Juventus limped to a 1-1 draw with Olympique Lyon on Wednesday, and their performance was poor at best, shameful at worst. They often looked disjointed, were rarely dangerous in possession, and conceded a late equalizer to drop two vital Champions League points. Juventus are cruising in Serie A, but if they’re going to make a real push for the trophy with the big ears, Massimiliano Allegri has to figure out how to get the best out of Miralem Pjanic.
The Bianconeri are four points clear at the top of Serie A, despite two losses already in the young season. They’re clearly the class of the league, and barring any catastrophic drops in form, they’re likely to walk away with a record sixth title in a row.
In Europe, it’s been a different prospect. While they’re still in prime position to qualify from the group, they sit two points behind Sevilla in second place, and they’ve only put in one truly convincing performance so far in Europe; a 4-0 win against lowly Dinamo Zagreb. Up against stouter opposition, Juventus just haven’t put in the dominating performances you’d expect from a team hoping to go deep in the tournament.
Part of this is the absence of Juventus’ glue, Claudio Marchisio, absent for the bulk of the season with an ACL injury. In large part though, it’s been Allegri’s inability to find Pjanic’s best role in this team. Already this year he’s been tried in front of the defense, in Paul Pogba’s former role as a wider central midfielder, and as a trequartista, tucked in behind the attackers. He’s managed a couple strong performances, but hasn’t been the dominating force Juventus need him to be.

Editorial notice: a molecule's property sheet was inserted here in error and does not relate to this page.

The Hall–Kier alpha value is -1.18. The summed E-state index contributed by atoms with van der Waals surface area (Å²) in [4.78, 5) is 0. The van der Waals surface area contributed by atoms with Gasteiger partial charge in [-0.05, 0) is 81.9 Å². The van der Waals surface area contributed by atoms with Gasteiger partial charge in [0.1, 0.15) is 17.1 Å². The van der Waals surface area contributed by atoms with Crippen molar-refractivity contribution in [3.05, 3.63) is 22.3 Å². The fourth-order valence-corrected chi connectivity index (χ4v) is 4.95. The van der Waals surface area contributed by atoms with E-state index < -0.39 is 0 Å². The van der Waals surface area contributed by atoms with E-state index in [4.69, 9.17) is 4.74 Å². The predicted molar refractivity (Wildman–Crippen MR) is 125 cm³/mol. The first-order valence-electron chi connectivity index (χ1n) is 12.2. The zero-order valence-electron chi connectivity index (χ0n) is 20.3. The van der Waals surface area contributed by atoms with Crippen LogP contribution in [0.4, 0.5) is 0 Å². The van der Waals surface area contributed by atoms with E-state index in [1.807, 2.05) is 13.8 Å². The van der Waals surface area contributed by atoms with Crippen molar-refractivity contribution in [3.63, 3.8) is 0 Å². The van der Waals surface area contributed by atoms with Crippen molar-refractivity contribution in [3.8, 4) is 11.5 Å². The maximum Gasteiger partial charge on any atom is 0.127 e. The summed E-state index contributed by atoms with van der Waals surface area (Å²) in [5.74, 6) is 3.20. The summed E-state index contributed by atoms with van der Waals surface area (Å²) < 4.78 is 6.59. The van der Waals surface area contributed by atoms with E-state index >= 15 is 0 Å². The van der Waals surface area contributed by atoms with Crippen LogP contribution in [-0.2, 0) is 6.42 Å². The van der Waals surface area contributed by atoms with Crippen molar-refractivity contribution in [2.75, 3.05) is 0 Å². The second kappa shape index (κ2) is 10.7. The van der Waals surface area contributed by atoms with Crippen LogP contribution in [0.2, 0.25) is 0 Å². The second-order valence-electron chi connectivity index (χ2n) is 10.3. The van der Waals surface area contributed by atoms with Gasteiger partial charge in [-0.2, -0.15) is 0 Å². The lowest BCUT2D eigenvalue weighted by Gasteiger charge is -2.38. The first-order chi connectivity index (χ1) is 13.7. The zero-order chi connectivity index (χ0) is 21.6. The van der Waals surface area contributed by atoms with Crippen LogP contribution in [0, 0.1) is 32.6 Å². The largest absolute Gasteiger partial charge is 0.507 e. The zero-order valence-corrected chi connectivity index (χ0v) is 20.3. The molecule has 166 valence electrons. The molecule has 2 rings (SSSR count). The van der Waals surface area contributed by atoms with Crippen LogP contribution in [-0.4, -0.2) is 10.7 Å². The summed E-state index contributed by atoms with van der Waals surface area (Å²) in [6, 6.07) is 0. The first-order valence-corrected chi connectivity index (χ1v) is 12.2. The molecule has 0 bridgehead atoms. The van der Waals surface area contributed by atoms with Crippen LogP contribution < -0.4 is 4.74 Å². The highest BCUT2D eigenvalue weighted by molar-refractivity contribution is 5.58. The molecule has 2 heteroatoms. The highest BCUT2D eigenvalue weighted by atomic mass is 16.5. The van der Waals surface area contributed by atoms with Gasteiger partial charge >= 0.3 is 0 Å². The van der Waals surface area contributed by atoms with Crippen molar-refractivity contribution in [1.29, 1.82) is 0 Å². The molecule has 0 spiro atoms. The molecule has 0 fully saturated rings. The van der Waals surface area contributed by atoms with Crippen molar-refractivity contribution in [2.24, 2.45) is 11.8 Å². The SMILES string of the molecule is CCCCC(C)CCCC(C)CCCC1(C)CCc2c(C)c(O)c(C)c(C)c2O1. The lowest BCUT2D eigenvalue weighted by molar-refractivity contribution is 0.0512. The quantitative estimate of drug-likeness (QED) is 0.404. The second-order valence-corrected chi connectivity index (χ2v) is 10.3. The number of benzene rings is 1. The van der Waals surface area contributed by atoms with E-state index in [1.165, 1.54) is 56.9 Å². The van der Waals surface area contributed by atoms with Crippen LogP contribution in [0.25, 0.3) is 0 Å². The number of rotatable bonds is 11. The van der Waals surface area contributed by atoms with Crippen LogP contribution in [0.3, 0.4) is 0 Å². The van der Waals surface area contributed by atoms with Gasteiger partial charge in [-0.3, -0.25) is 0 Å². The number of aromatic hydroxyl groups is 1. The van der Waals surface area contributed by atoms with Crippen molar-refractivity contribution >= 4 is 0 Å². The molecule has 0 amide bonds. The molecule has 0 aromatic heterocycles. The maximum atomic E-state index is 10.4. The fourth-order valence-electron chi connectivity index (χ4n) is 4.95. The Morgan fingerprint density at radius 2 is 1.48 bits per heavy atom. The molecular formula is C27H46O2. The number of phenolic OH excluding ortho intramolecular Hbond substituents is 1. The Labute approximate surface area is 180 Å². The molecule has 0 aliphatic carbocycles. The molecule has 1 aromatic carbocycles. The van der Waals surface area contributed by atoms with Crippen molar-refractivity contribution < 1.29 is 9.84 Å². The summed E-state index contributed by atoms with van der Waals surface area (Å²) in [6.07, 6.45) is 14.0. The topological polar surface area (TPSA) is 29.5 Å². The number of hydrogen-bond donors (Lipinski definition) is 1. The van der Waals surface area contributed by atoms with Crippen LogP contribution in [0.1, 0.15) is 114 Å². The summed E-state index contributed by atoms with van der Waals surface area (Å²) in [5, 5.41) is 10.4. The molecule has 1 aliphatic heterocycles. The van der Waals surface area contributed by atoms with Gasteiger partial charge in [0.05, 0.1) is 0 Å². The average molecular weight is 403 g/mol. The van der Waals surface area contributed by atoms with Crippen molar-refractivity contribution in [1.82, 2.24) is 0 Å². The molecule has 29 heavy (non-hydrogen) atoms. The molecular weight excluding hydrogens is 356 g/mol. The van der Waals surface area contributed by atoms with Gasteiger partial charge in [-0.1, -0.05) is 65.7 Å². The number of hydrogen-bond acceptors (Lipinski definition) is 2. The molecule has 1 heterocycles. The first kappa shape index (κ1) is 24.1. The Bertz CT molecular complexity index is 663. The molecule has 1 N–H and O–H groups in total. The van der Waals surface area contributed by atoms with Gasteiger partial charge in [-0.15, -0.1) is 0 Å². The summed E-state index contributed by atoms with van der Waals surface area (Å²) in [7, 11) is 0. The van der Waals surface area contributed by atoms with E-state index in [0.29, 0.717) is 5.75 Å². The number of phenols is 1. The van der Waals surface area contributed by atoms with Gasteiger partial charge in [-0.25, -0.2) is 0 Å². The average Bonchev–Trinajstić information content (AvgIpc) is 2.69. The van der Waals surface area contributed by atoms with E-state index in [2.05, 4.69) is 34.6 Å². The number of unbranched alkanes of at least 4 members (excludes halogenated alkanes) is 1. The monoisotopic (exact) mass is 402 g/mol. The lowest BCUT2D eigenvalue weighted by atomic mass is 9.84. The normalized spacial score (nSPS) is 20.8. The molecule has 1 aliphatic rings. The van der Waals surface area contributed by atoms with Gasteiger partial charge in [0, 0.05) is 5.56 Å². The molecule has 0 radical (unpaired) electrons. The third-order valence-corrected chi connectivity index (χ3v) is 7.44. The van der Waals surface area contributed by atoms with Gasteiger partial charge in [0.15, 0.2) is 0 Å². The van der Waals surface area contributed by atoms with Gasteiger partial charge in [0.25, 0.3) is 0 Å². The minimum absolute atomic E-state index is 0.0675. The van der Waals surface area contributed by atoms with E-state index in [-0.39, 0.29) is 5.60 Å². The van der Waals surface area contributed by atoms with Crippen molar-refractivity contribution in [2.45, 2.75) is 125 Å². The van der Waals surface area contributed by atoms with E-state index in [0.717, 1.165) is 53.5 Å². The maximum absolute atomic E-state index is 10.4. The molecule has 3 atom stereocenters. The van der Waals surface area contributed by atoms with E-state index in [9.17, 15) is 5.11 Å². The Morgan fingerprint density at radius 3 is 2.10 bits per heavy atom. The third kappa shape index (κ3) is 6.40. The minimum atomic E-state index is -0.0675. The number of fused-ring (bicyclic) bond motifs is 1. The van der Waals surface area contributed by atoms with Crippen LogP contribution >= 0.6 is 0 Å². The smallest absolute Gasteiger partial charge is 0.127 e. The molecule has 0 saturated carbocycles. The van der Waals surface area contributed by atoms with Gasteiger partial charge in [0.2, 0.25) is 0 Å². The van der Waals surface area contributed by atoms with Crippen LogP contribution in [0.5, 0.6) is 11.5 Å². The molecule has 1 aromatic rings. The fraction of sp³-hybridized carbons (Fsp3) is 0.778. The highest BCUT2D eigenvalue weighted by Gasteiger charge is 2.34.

It’s still unclear what Pjanic’s best role is. For Roma, he thrived in an advanced role closer to goal, but he’s yet to find success in any one area of the pitch in Juventus’ 3-5-2. Allegri even tried his preferred 4-3-1-2 formation against Lyon, with Pjanic in the hole behind the strikers, but with two fairly immobile attackers ahead of him in Mario Mandzukic and Higuain, Pjanic still struggled to find a foothold, and was substituted in the 68th minute.
Without Pjanic at his best, Juventus simply don’t have the requisite creativity to be a true contender in Champions League. While Marchisio is a fantastic midfielder, he isn’t the type of Pirlo-esque midfielder who can be counted on to create something out of nothing on a regular basis. Paulo Dybala is capable of such magic, but for Juventus to really be successful, they can’t just lean on the 22-year-old Argentine. The creativity has to come from another source. That was meant to be Pjanic, but things haven’t worked out that way so far.
Juventus aren’t in dire straights, by any means, but if they’re going to go on and be a real force in Champions League, they need to find a way to get the very best out of Pjanic.
Until then, we can’t truly count them as contenders.
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